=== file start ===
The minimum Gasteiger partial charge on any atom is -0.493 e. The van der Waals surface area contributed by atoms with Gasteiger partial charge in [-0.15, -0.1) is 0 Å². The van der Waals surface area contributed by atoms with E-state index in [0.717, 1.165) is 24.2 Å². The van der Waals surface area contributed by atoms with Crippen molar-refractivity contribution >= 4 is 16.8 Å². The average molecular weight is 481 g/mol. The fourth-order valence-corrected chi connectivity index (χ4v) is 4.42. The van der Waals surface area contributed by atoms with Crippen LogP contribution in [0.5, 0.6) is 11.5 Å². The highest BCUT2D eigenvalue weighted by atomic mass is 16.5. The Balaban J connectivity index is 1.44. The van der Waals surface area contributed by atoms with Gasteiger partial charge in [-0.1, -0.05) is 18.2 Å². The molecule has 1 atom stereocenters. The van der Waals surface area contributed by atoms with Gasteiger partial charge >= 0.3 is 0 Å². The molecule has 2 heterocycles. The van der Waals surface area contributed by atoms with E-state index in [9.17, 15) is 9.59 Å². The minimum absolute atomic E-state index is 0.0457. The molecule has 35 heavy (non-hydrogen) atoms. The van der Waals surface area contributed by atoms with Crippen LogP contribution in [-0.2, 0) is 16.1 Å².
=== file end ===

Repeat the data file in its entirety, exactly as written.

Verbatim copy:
The minimum Gasteiger partial charge on any atom is -0.493 e. The van der Waals surface area contributed by atoms with Gasteiger partial charge in [-0.15, -0.1) is 0 Å². The van der Waals surface area contributed by atoms with E-state index in [0.717, 1.165) is 24.2 Å². The van der Waals surface area contributed by atoms with Crippen molar-refractivity contribution >= 4 is 16.8 Å². The average molecular weight is 481 g/mol. The fourth-order valence-corrected chi connectivity index (χ4v) is 4.42. The van der Waals surface area contributed by atoms with Crippen LogP contribution in [0.5, 0.6) is 11.5 Å². The highest BCUT2D eigenvalue weighted by atomic mass is 16.5. The Balaban J connectivity index is 1.44. The van der Waals surface area contributed by atoms with Gasteiger partial charge in [-0.1, -0.05) is 18.2 Å². The molecule has 1 atom stereocenters. The van der Waals surface area contributed by atoms with Gasteiger partial charge >= 0.3 is 0 Å². The molecule has 2 heterocycles. The van der Waals surface area contributed by atoms with E-state index in [9.17, 15) is 9.59 Å². The minimum absolute atomic E-state index is 0.0457. The molecule has 35 heavy (non-hydrogen) atoms. The van der Waals surface area contributed by atoms with Crippen LogP contribution in [-0.2, 0) is 16.1 Å².